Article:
In the port town of Tanmen, on China’s southernmost province of Hainan Island, I met 35-year-old Wang Zhenzhong. He’s done pretty well for himself. He graduated from college in Beijing and he runs his own business, selling handicrafts related to the town’s maritime culture. He likes to play the guitar.
Like many folks here, his ancestors were fishermen. But one thing that makes Wang different from his neighbors is that he and his family are in possession of something very ancient and very rare.
It is a book, at least six centuries old, that’s central to the identity of people in this town, and to China’s territorial claims to the South China Sea. Those claims include islands that China’s neighbors – Vietnam, the Philippines, Brunei, Malaysia and Taiwan – also say belong to them.
“For thousands of years,” Wang says, “fishermen have fished our ancestral sea, the South China Sea, with no more advanced technology than this book, a sailboat and a compass.”
The title can be roughly translated as The Book of Maritime Routes. Many Chinese boat captains used to own copies, but now only a dozen or so remain.
The historical argument is important to the dispute. But China is not the only one to use it. Other issues of geography and law are also crucial.
The atmosphere in Tanmen has become more tense since an international tribunal in the Hague announced that it would release a ruling on July 12 in a lawsuit brought by the Philippines, challenging China’s claims to much of the South China Sea.
The ruling is widely expected to be unfavorable to China. Beijing says it will ignore the ruling, a move that is likely to be seen as a challenge to the U.S.-dominated strategic order in Asia.
A bit like an almanac, the Book of Maritime Routes contains sections on navigation, weather, currents, medicine and other information useful to fishermen and sailors.
Wang says his dad keeps the family’s original copy under his pillow at home. Wang shows me a photocopy that he keeps in his own private museum of maritime artifacts.
Together, he and I read a passage that describes how to get to an island in the Paracel chain, about 190 nautical miles southeast of Tanmen. The Paracels are claimed by both China and Vietnam.
This book shows that fishermen from his town named those islands, using their own local dialect, Wang says.
“This is the most compelling evidence that the South China Sea belongs to China,” he says. “For 3,000 years or more, our ancestors have been fishing in these waters just like in their own home.”
Wang says his grandfather’s grandfather perished at sea, but that didn’t make his family afraid of the wind or the waves — or stop them from fishing in every major island chain in the South China Sea, hundreds of miles and several days’ journey by boat from Tanmen.
“Even after someone dies at sea, fishermen will sail to waters even farther away,” he declares. “This is the spirit of Tanmen people.”
At this time of year in Tanmen, many fishing boats are in the docks for repairs. A fishing ban from May to August gives the fish populations some time to recover.
Only a few decades ago, the town’s docks were mostly lined with wooden sailboats. Now many of them are 100-ton steel trawlers with electronic navigation systems. The government subsidizes the building of these boats. It has also recruited many of the fishermen into maritime militia units.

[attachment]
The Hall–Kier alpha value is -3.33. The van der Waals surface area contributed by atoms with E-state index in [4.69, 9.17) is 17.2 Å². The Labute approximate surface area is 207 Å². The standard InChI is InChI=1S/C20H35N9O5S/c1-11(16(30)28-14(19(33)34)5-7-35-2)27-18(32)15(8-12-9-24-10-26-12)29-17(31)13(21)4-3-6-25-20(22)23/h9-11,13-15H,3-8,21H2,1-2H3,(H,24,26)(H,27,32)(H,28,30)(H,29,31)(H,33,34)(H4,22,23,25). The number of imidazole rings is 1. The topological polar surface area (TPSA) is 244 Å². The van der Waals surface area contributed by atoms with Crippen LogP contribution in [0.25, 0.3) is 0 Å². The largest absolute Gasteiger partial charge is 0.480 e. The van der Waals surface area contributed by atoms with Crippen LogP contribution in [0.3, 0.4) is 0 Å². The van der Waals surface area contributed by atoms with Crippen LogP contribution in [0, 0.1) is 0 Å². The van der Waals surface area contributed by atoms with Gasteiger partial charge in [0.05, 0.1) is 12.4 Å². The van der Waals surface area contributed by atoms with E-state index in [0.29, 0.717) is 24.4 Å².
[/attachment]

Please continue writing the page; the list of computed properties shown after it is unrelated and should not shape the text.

Near the docks, a billboard shows a picture of President Xi Jinping talking to local fishermen and praising their vanguard role in protecting China’s maritime rights and interests in the South China Sea.
Critics charge that China has used these militia forces to build up artificial islands and reefs, to harass the ships of its Southeast Asian neighbors and the U.S.
Chinese fishing trawlers – possibly belonging to militia units – reportedly crossed the bow of a U.S. destroyer, the USS Lassen, as it conducted freedom of navigation operations in the South China Sea last October.
Chinese militia boats also rammed and destroyed Vietnamese trawlers in a fight over a Chinese oil rig operating in waters claimed by both China and Vietnam near the Paracels in 2014.
China and Vietnam both have maritime militias, notes Andrew Erickson, a professor of strategy and expert on China’s navy at the U.S. Naval War College. He accuses China of trying to create confusion about whether the militia forces are military or civilian.
“By obfuscating and having these forces lurk in the shadows,” he argues, “China’s trying to have it both ways in a way that doesn’t accord with international law.”
Erickson says there should be no confusion: The militia takes orders from China’s military.
“It’s high time that the U.S. made statements in advance so that it’s clear to everybody that the U.S. is wise to China’s game,” he says, and that American naval vessels will not be deterred by the militia as they carry out their operations in the South China Sea.
When asked to clarify the status of the maritime militias, Chinese Ministry of Defense spokesman Yang Yujun did not respond directly, saying only that the militia forces engage in fishing and “maritime rights protection” activities in accordance with Chinese law.
The U.S. is not about to give up the strategic dominance it has enjoyed in the western Pacific for the past century or so. And China is no longer content with that arrangement.
Regardless of what the Hague tribunal rules on Tuesday, the U.S. and China – including its fishermen and militias – are likely to be in closer, more frequent contact as both sides beef up forces and jockey for strategic advantage in the South China Sea.
For that reason, Erickson suggests that the U.S. needs to learn more about local Chinese actors and institutions and their roles in the dispute.